Good luck with the hunting. Those rabbits can be hard to see, and fast to pull a bead on!

February 8, 2014 at 9:16 AM  
Anonymous Anonymous said...

I felt like I was there. Thank you for that!

February 8, 2014 at 1:16 PM  
Blogger Sharon said...

Lovely post Jenna, I love wild birds and your descriptions are like seeing it all myself. Good luck finding something in season for dinner.I just chased off 100 head of Elk that were in our pasture, they eat everything and tear down the fences. Stay warm!

February 9, 2014 at 12:35 AM  
Blogger CallieK said...

Here in Toronto we're having the coldest, hardest winter I can remember in the 22 years I've lived here so I guess I shouldn't really be surprised, but last week a red tail landed in the tree right outside my backdoor! We see them circling overhead every so often and last summer one was making regular visits to a large scale composting area nearby to hunt for rats but this is the first one I've seen in my own backyard! We live in a second floor apartment in the middle of densely populated block but there are a few trees out back that dozens of squirrels use as a jungle gym, and a large flock of pigeons roost nearby so I can see where it would be decent pickings for a hawk if it were desperate enough to venture among people. It was marvelous to see but I'm going to have to keep a closer eye on my cats to be sure they aren't mistaken for large squirrels!

February 9, 2014 at 5:44 AM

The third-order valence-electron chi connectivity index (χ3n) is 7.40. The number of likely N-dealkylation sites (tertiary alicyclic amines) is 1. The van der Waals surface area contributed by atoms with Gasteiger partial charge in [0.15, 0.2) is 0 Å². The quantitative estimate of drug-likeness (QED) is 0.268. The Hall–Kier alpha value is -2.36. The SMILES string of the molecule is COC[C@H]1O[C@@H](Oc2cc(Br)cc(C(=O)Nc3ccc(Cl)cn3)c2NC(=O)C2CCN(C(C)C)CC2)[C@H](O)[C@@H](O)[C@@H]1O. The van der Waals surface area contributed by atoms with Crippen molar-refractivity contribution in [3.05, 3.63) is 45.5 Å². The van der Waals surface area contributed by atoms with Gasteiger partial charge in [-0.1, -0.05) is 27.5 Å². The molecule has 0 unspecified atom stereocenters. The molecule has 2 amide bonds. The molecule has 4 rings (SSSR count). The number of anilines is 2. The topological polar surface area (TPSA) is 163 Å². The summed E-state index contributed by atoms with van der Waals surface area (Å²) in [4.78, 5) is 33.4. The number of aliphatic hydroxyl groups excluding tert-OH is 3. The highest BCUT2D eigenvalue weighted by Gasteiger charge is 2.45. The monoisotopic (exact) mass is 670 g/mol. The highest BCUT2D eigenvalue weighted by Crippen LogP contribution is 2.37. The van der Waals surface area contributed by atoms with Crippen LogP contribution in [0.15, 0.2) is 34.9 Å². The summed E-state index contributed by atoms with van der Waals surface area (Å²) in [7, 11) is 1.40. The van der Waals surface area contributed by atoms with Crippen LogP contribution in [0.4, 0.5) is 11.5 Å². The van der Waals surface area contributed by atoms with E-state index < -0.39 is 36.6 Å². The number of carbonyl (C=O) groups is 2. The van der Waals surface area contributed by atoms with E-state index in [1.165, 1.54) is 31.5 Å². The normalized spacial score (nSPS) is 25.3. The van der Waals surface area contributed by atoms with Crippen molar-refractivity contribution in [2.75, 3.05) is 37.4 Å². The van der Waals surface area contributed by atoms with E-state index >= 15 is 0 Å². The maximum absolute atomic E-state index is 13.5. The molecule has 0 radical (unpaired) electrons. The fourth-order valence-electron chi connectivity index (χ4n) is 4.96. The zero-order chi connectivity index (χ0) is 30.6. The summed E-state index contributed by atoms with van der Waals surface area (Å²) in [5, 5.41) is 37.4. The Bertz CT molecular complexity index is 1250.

Blogger WillowBrookFarm said...

Reminds me of the buffalo farm I go to sometimes. They have big slabs of suet she gives people for bird feed. I hung one in our tree for the birds and my dog spent all her time pacing back and forth under it trying to get it down! Lol

February 9, 2014 at 11:03 PM  
Blogger Linda said...

I smiled when I read the part of the post about the chickadee. I had a budgie once who loved turkey, and another who loved pork chops. Some people think birds are darling things out of a Disney film. :-)

A lovely post.

February 10, 2014 at 11:21 AM  
Blogger Carol Denton said...

"Let us probe the silent places, let us seek what luck betide us;
Let us journey to a lonely land I know,
There's a wisper on the night-wind, there's a star agleam to guide us,
And the Wild is calling, calling.....let us go."

From 'The Call of the Wild' by Robert Service

Read the whole poem if you haven't already. One of the best, and so you!

February 11, 2014 at 9:41 AM  
Blogger KirstenJL said...

If you want to find rabbits, get some electronetting. I keep chickens in electronetted runs and the rabbits have figured out it keeps their predators away as well. They hang out near it all the time.

February 11, 2014 at 11:29 AM